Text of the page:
And here is the thing: You know Jeffery Sharkey, the new director and his wife Alison Wells, the cellist that convinced the other cellists to come to the program? And you know the Young Se Toe (or however you spell that) Conservatory in Singapore that Peabody founded? There are all of these connections. The Leadership programme has someone in Singapore (Bernard or Bertram or something else equally British sounding and starting with a B) and apparently Sharkey has been talking to Guildhall a bunch and then there are all of Alison's proteges here now. So here is what I need to do: I need to talk to Sharkey and Alison. For real. Because I could help, I could be a great liaison between the Leadership Programme and Peabody. I would be really great at that. And that would be so cool.

So I might not get in this year, but they responded well to what I was saying and at the very least we have all met now and begun talking. They only have 8 spots, and they have three days of interviews. They have my e-mail address and are going to let me know if there are any events while I am still in London, but unfortunately it is Easter/Spring break and not much is going on.

And that's all I've got right now. Except that I am heartily sick of sandwiches. (Thought I am thankful that they have been feeding us these past three days.)

Audition Day!

I've got half an hour until my warm up time. I was looking for a restroom, but instead found the computer lab, and I'm not one to pass up free internet.

The end of the workshop went very well. We were supposed to add a couple of things and finish up our group composition by noon, in time to break for lunch. Instead we ended up working on it until the very end of the workshop at 4:30. So whatever we were going to do after lunch, never got done. It was interesting though, how they put the whole composition together. We had a large beginning groove that the leaders had written and arranged for our instrumentation, then we had broken up into groups, written two more melodies and a B and C section. By the end of the morning session each individual group had written a third part. For instance: I was in the B section group. On Saturday we had written a repeating bass ostinato figure, chord progression, and solo over the top. On Sunday we added a theme for the winds and strings to play while the rest of our section went on the same. It added so much, I got to listen to that part of the recording and it was amazing sounding. The whole composition ended up being about 20 minutes long, and I played nearly the whole time. My left arm is in quite a bit of pain now, because I am stupid. Oh well.

After our workshop ended a bunch of folks went out to a local pub, but the conversation was rather stilted and we all suddenly realized that we were each other's competition, which was no fun. I don't envy the leaders who will be making the admissions decisions, there are about 23 people auditioning and *maybe* 8 spots. So just about 1 out of 3 will get in. Oi. But no, not thinking about that yet, I still have 15 minutes before my warm up...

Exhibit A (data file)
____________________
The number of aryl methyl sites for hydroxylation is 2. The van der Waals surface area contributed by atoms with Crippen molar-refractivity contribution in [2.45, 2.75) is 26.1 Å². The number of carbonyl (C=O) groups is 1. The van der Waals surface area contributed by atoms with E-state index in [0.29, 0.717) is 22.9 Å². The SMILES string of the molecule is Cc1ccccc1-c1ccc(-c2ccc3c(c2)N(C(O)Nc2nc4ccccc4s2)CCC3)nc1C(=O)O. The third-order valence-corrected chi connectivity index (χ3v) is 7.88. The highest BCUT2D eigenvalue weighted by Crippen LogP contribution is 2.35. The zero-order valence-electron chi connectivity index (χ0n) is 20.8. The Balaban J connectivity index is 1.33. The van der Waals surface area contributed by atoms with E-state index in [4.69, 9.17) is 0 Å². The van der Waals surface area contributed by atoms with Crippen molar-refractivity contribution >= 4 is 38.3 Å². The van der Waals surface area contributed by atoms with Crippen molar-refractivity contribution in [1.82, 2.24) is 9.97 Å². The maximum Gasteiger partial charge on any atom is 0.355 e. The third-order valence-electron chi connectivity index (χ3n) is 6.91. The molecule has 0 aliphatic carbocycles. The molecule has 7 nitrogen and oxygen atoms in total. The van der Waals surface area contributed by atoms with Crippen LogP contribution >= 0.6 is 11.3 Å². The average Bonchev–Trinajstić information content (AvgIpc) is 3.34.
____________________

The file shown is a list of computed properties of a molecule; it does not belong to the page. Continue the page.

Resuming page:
After the ill-fated pub gathering I started to walk back to the pub station, but A: got distracted by the Roman wall sitting randomly next to a metal gate, and B: got distracted by a small garden. So I took some pictures of the wall (amazed by the fact that it has just been worked around. It is old! Save it! Though, I guess there are so many old things in London...) and then went into the garden.

The garden turned out to be the communal graveyard of three churches- but it is smack dab in the middle of London, so of course it was bombed to pieces during World War II. Anyhow, they have turned the old headstones into flower bed edgers...I was amazed, and then love the idea. There was also a wall of glazed ceramic tiles that read like virtuous Darwin Awards: " so-and-s0; aged 11 years, drowned saving two unknown boys while skating at the park." That isn't a good example...some were really quite funny. In a sweet sort of heartbreaking sort of way.

At that point I realized that I was right next to St. Pauls and therefore right next to the millennium bridge, so I went for a walk. Unfortunately for me I remembered the bridge and the eye as being much closer to each other, so it ended up being an unexpectedly long walk. To pass the time, I played: "spot the American"

Here are some things I noticed:
Cowboy boots: definitely not American, probably Japanese.
Skinny jeans on boys older than 14: definitely not American, anything but American
Northface jackets: American
twirling hair: American
Men wearing scarves as an accessory: not American
Sorority girl makeup: American. Americans are apparently the only ones who try to make the entire face the same shade, everyone else allows for gradation in color. Notice, I didn't say "bottle blond hair" or "heavy makeup" but specifically sorority girl makeup.

off to go warm up, I'll let you know how today went later.